What Are The Alternatives?

According to Dr Ray Copes, Medical Specialist on the Environment for the BC Ministry of Health in Victoria, trends away from chlorination are on the upswing. In Europe and Japan; ozonation and filtration are used as alternatives to chlorine for primary treatment. "Unlike: chlorine, ozonation kills giardia and cryptosporidium," he says.

These options need to be coupled with secondary treatment like filtration or lower levels of chlorine. "In 20 years, we'll all be using these other methods," says Copes. Over 2,000 chlorination systems are still in place across the province.

Vancouver is changing its three treatment centres from primary disinfection with chlorination, to ozonation and filtration, according to Bob Jones, head of Water Control, Vancouver, though they will still use chlorine for secondary treatment. Ottawa already has ozonation and even smaller communities like Rossland in BC have ozonation. Some disinfection systems can be implemented at the point of use, like people's homes, and filter only water that needs to be potable. Once installed, reverse osmosis of the water can remove chlorine, but is another household expense that could be avoided.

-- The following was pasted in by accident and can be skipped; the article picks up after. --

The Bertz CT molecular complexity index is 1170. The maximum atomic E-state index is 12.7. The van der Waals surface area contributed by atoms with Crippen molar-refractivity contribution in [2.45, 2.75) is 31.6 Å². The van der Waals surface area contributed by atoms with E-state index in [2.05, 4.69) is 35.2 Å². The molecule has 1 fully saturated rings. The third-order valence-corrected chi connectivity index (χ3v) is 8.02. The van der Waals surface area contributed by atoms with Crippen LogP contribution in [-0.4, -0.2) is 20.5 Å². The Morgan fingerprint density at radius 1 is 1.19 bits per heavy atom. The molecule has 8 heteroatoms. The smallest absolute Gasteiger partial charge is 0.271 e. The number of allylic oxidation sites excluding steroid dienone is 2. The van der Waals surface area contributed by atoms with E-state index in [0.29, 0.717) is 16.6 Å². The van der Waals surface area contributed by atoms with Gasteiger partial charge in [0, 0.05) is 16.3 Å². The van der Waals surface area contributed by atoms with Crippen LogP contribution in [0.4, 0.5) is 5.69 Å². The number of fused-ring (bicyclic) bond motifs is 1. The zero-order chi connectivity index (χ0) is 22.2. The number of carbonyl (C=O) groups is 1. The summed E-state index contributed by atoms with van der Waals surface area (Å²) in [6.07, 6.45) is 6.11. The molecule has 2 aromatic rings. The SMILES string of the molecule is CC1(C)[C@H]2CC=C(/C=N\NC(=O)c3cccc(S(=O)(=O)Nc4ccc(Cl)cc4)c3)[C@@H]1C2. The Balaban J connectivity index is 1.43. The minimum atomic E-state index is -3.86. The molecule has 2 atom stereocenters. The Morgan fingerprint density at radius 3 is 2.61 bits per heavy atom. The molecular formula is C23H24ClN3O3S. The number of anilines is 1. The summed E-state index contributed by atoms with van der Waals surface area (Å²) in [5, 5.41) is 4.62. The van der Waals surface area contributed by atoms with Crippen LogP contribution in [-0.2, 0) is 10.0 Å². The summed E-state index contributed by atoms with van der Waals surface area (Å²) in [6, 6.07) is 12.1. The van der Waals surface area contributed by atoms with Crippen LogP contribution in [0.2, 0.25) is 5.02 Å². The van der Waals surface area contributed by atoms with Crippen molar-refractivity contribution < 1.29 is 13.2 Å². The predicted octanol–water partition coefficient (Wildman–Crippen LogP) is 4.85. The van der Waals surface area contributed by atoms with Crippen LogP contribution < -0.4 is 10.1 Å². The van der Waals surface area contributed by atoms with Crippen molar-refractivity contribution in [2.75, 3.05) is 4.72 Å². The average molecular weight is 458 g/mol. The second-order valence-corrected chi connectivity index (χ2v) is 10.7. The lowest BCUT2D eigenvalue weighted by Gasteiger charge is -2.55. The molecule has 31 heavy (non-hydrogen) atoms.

"Instead of chlorine, small communities could look to filter membranes and UV light," Barry Thomas says, but admits that chlorine alternatives are expensive.

No Chlorine in Erickson

In rural BC, the small but feisty town of Erickson does not want chlorine in its water supply. The citizens launched a legal case against the man who gave the order for chlorination, saying he did not investigate other options seriously enough.

"Our water is pristine as it is," says Russell Lahti, chairperson of the Erickson Water Users Society. "A few bugs in the water are preferable to the risks of chlorine."

They have also blockaded their water supply to stop water purveyors from chlorinating it. "We will not have chlorine in our water. Ever," says Lonnie Lecerf, head organizer of the blockade.

Canadian Health Reform Products Ltd.


By Pam Irving